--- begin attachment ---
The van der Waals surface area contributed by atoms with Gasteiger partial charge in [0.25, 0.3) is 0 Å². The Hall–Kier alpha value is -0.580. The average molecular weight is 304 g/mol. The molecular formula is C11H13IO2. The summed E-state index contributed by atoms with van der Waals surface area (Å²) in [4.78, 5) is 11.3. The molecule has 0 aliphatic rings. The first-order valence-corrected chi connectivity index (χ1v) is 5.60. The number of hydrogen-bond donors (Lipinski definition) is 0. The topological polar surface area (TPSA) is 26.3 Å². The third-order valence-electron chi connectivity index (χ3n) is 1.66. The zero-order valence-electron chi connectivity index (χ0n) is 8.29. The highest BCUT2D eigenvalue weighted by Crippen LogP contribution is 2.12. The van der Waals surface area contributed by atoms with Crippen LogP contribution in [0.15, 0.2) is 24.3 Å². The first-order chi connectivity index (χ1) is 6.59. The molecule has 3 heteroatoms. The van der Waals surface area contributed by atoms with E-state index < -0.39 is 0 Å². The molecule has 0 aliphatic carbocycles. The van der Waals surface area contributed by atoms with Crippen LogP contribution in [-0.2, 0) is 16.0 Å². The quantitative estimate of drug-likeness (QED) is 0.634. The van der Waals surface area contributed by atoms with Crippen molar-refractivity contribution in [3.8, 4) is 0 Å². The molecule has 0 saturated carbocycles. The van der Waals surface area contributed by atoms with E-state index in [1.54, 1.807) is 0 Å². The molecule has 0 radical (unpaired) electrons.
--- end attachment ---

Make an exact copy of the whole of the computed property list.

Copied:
The van der Waals surface area contributed by atoms with Gasteiger partial charge in [0.25, 0.3) is 0 Å². The Hall–Kier alpha value is -0.580. The average molecular weight is 304 g/mol. The molecular formula is C11H13IO2. The summed E-state index contributed by atoms with van der Waals surface area (Å²) in [4.78, 5) is 11.3. The molecule has 0 aliphatic rings. The first-order valence-corrected chi connectivity index (χ1v) is 5.60. The number of hydrogen-bond donors (Lipinski definition) is 0. The topological polar surface area (TPSA) is 26.3 Å². The third-order valence-electron chi connectivity index (χ3n) is 1.66. The zero-order valence-electron chi connectivity index (χ0n) is 8.29. The highest BCUT2D eigenvalue weighted by Crippen LogP contribution is 2.12. The van der Waals surface area contributed by atoms with Crippen LogP contribution in [0.15, 0.2) is 24.3 Å². The first-order chi connectivity index (χ1) is 6.59. The molecule has 3 heteroatoms. The van der Waals surface area contributed by atoms with E-state index < -0.39 is 0 Å². The molecule has 0 aliphatic carbocycles. The van der Waals surface area contributed by atoms with Crippen LogP contribution in [-0.2, 0) is 16.0 Å². The quantitative estimate of drug-likeness (QED) is 0.634. The van der Waals surface area contributed by atoms with Crippen molar-refractivity contribution in [3.8, 4) is 0 Å². The molecule has 0 saturated carbocycles. The van der Waals surface area contributed by atoms with E-state index in [1.54, 1.807) is 0 Å². The molecule has 0 radical (unpaired) electrons.